Boys say "Hello World" with Hello Nasty
July 14, 1998, the Beastie Boys released their fifth major studio album.
Named after their publicist (Nasty Little Man), Hello Nasty is 22 tracks
of hip-hop genius. This B-Boy endeavor features tracks by Lee "Scratch"
Perry (father of dub reggae) and a mellow serenade my MCA entitled "I Don't
Hello Nasty shows
the Beastie Boys punk roots through tracks such as "Remote Control" and
"Shame in Your Game". You can also depict their defining hip-hop
sound in their first single off the album "Intergalactic". Following the
release of Ill Communication 4 years ago, Hello Nasty definitely shows
signs of old-school hip-hop funkadelia.
There are some shockers
on the album as well. Songs like "Song For the Man", "I Don't Know"
and "Instant Death" show the maturity of these hip-hop pioneers.
You must remember, it has been 12 years since the release of such party
themes as "Fight for Your Right (to Party)" and "No Sleep 'Til Brooklyn".
Two of the Beastie's are now married and MCA has a child. They are
no longer the snot-nosed, prank-pulling adolescents of the License to Ill
era. And this album shows just how cool they are now?possibly their
best album to date.
AdRock has been credited
with most of the sounds on the album and he lets you know this in "Shame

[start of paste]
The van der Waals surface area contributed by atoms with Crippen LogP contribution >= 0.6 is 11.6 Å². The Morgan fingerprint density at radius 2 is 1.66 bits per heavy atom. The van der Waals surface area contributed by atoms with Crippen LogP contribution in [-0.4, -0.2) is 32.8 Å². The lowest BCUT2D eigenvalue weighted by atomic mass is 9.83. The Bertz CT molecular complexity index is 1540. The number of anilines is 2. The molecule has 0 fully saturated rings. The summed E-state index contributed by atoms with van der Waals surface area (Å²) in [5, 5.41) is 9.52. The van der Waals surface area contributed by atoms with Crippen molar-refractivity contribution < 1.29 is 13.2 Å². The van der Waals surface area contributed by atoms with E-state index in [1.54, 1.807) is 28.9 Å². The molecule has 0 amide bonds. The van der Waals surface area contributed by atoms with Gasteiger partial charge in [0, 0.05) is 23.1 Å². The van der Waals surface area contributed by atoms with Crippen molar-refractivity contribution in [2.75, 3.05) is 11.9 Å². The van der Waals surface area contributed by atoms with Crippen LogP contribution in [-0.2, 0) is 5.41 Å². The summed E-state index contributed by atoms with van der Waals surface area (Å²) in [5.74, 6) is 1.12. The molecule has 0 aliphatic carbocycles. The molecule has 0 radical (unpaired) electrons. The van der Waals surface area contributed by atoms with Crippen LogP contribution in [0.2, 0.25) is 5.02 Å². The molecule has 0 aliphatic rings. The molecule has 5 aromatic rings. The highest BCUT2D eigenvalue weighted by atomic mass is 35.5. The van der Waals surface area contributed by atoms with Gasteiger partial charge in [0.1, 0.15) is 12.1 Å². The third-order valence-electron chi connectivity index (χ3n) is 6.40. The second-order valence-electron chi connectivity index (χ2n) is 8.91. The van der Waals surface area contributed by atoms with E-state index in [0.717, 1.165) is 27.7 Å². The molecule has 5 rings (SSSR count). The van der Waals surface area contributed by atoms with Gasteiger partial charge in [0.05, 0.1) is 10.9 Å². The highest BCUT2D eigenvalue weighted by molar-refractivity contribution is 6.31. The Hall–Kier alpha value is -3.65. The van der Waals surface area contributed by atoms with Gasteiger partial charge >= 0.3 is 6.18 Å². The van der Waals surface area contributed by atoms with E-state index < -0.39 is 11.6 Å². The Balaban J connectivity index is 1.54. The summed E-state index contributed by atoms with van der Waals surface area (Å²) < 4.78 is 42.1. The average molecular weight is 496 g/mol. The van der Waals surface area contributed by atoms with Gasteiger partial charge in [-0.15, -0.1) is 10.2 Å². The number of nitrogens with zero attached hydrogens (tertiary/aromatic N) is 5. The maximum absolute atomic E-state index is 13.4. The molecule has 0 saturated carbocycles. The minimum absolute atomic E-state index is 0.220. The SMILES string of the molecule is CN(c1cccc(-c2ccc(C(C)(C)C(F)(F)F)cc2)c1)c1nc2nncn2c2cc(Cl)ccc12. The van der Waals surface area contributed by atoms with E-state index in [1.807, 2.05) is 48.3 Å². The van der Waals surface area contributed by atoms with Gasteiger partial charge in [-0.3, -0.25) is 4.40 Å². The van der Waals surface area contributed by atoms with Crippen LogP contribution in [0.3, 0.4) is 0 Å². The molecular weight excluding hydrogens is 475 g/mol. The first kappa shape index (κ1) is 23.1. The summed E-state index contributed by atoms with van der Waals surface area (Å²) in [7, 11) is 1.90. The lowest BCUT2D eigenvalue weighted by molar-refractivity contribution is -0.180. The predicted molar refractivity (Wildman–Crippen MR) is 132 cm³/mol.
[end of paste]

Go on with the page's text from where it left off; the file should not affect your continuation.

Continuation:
in Your Game" with the lyric: "I'm the Benihana chef on the SP-12,
chop the f*ck out the beats left on the shelf. You be like 'Hello
Nasty, where you been? Its time you brought the grimy beats out the
dungeon.'" As usual, the Beastie Boys lyrics are fresh, funny and make
The Beastie Boys
also had a new turntablist on this album. Mix Master Mike, of the
Invisible Scratch Pickles, spins the wax on this album, and he does not
disappoint. He is renowned for his work in the DJ field. He
has won numerous World Championships and his peers consider him "one of
the best." His style works well with the Beastie's and he even has
a track in his honor titled "Three MC's and One DJ."
This album is a must
buy for hardcore Beastie Boy fans and for those who have only loved them
since "Sabotage." It is 22 tracks, it is fresh, it never bores and
it gets you hip-hopped up. Hello Nasty? Hello indeed.
Review by Ben Hollaway